December 1, 2008
By Barry Schiff
Barry Schiff has been writing for AOPA Pilot since June 1963.
Tom Travis is a retired airline captain and was the fleet manager of the Boeing 747 and Douglas DC-10 for American Airlines. He recently sent an e-mail in response to my November column, “ Proficient Pilot: Attitudes to Live By,” which dealt with pilot attitudes that could be helpful in preventing accidents. One of Travis’ responsibilities was to review accident and incident reports. Almost invariably, he says, the reports began with a phrase such as, “We were in a hurry” or “We were late.”
That is an astute and fascinating observation that highlights what undoubtedly is a contributing factor in many accidents.
One well-known tragedy, for example, occurred on April 3, 1996, when a U.S. Air Force CT43A (military version of the Boeing 737-200) crashed into a hill during an instrument (NDB) approach to Runway 12 at Dubrovnik, Croatia. Although a primary cause of the accident was pilot error, a study of the events leading up to the accident reveals that the flight was running late and that errors made by the crew most likely were the result of being in a hurry. (The passengers consisted of an official U.S. government delegation that included Secretary of Commerce Ron Brown; they were being met at the airport by an official Croatian delegation.)
It is difficult if not impossible to determine all of the instances in which haste has contributed to an accident. Haste and its kissing cousin, impatience, are factors that we know intuitively can lead to error. All we need to do is think of how often being in a hurry has led to error, incident, or accident during our normal ground-bound lives.
Numerous accidents, for example, occur annually as the result of fuel exhaustion. The explanation for these accidents is typically obvious: The pilot exercised poor judgment by failing to land safely before consuming available fuel. But we need to go one step further and ask: What led to the pilot running out of fuel? How many such accidents are caused by pilots being in a hurry and not taking the time to top the tanks before departure or to make an en-route fuel stop?
How many other accidents are caused by preflight inspections made in haste or planning functions given short shrift because pilots are in a hurry?
The good news about this precursor to so many accidents is that there is a simple and effective antidote. Because it is so easy to recognize when we are operating hurriedly, all we have to do is say to ourselves, Hey. Wait a minute. There’s no reason to rush like this. Being a few minutes late is of little or no consequence. After all, I’d rather arrive a little late than not get there at all. It is a simple matter of recognizing when you are acting hastily and applying the mental brakes needed to slow down.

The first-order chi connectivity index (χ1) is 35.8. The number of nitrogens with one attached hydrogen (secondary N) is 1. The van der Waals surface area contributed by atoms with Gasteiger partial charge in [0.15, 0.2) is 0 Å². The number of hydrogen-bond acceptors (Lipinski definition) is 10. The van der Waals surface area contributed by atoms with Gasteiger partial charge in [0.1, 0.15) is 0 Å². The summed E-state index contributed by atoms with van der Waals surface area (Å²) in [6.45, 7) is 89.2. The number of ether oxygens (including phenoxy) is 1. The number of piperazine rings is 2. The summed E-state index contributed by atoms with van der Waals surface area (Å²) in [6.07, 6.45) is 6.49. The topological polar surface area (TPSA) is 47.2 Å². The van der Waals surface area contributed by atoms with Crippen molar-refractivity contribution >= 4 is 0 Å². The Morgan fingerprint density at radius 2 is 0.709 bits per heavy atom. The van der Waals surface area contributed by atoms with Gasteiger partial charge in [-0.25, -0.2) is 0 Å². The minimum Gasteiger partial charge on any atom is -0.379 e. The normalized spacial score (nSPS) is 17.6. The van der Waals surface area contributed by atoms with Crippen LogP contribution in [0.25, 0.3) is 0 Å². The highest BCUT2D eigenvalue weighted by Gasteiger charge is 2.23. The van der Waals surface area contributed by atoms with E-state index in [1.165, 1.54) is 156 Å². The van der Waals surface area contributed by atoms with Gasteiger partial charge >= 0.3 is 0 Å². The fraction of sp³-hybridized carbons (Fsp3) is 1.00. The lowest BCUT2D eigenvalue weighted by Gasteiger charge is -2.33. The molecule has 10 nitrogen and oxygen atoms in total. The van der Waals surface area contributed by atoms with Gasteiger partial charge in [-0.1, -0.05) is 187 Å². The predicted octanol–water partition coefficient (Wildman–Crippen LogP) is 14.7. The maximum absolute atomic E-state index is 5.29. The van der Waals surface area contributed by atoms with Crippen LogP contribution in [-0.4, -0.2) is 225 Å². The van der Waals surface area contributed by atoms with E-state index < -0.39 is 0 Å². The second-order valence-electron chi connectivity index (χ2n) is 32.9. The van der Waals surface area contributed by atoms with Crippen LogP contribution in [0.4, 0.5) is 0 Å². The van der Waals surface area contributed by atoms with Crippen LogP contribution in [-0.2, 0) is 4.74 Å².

Operating in a relaxed manner and taking one’s time to accomplish critical tasks makes for much safer operations.
During a discussion about time in my October column, “ Proficient Pilot: It’s About Time,” I mentioned that every day has a 48-hour life span, that 48 hours pass from the time a given day first appears on Earth until that day finally disappears forever.
I did not expect the deluge of e-mail that arrived to challenge this statement. Although I recognize that the “48-hour day” is not easy to wrap one’s head around, it is equally difficult to explain.
Assume that it is December 31 throughout the entire world. New Year’s Day, January 1, will first appear in the time zone immediately west of the International Date Line. This new day takes 24 hours to work its way westbound until it is New Year’s Day throughout the entire world.
Now for the difficult part.
The next day, January 2, first occurs in the first time zone west of the International Date Line, just as January 1 first occurred there 24 hours earlier.
It takes 24 hours for this new date, January 2, to work its way around the world and displace January 1 from all of the time zones. In other words, it takes 24 hours from the time a day is born for it to “wrap” itself around the entire world and another 24 hours for it to “unwrap” itself from around the world and disappear.
Here’s another way to look at it. When January 1, 2009, first appears in the first time zone immediately west of the International Date Line, it will be 12 hours earlier in Greenwich, England; it will be 1200 UTC on December 31, 2008.
Twenty-four hours later, it will become January 1, 2008, in the first time zone immediately east of the Date Line, and the time and date in Greenwich will be 1200 UTC on January 1, 2009. Now, that date, January 1, 2009, will last in the first time zone east of the Date Line for 24 hours, or until 1200 GMT on January 2, 2008.
Therefore, January 1 first appears in the world at 1200 GMT on December 31 and lasts until 1200 GMT on January 2, which is clearly (or perhaps not so clearly) a 48-hour period.
On a lighter note, I mentioned that although I obviously can tell what time it is, I do not know what time is. One of my readers, however, provided the answer. He said in an e-mail that, “time is what we use to ensure that everything doesn’t happen all at once.”
Fourteen aviation organizations have banded together to urge the FAA to take immediate steps to lower barriers to ADS-B equipage.
A seven-passenger single-engine turboprop aircraft has taken its first flight in Austria with a certification goal of late 2016.
It has an engine from the Golden Age of Aviation, an open cockpit, and a long-range cruise speed of about 90 mph. For the Seattle II, a Douglas World Cruiser reproduction, a brief first flight in December started a new chapter in a Seattle couple’s quest to fly it around the world in 2016.
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